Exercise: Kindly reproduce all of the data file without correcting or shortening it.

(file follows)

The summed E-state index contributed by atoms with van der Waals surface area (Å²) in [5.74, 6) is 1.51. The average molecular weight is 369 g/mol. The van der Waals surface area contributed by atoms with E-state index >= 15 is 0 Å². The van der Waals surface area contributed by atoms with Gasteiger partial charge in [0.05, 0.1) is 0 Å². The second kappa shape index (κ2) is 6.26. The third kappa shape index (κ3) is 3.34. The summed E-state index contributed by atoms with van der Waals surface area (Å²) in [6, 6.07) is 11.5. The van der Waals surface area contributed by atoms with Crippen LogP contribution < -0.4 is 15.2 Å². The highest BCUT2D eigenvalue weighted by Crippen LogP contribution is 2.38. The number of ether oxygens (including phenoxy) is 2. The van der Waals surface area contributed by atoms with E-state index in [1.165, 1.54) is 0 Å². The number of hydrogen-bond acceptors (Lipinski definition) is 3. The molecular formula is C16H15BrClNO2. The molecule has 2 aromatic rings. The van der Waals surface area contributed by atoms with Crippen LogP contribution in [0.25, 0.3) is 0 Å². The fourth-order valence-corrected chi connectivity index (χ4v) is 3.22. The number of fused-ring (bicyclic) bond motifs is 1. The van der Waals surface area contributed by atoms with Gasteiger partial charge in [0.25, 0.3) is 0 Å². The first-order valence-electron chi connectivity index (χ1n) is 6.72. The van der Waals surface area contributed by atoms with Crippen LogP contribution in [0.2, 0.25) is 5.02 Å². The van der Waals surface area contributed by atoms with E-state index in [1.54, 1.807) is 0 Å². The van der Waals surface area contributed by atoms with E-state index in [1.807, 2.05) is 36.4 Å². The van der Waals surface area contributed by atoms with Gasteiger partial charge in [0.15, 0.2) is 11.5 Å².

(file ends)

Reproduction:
The summed E-state index contributed by atoms with van der Waals surface area (Å²) in [5.74, 6) is 1.51. The average molecular weight is 369 g/mol. The van der Waals surface area contributed by atoms with E-state index >= 15 is 0 Å². The van der Waals surface area contributed by atoms with Gasteiger partial charge in [0.05, 0.1) is 0 Å². The second kappa shape index (κ2) is 6.26. The third kappa shape index (κ3) is 3.34. The summed E-state index contributed by atoms with van der Waals surface area (Å²) in [6, 6.07) is 11.5. The van der Waals surface area contributed by atoms with Crippen LogP contribution < -0.4 is 15.2 Å². The highest BCUT2D eigenvalue weighted by Crippen LogP contribution is 2.38. The number of ether oxygens (including phenoxy) is 2. The van der Waals surface area contributed by atoms with E-state index in [1.165, 1.54) is 0 Å². The number of hydrogen-bond acceptors (Lipinski definition) is 3. The molecular formula is C16H15BrClNO2. The molecule has 2 aromatic rings. The van der Waals surface area contributed by atoms with Crippen LogP contribution in [0.25, 0.3) is 0 Å². The fourth-order valence-corrected chi connectivity index (χ4v) is 3.22. The number of fused-ring (bicyclic) bond motifs is 1. The van der Waals surface area contributed by atoms with Gasteiger partial charge in [0.25, 0.3) is 0 Å². The first-order valence-electron chi connectivity index (χ1n) is 6.72. The van der Waals surface area contributed by atoms with Crippen LogP contribution in [0.2, 0.25) is 5.02 Å². The van der Waals surface area contributed by atoms with E-state index in [1.54, 1.807) is 0 Å². The van der Waals surface area contributed by atoms with E-state index in [1.807, 2.05) is 36.4 Å². The van der Waals surface area contributed by atoms with Gasteiger partial charge in [0.15, 0.2) is 11.5 Å².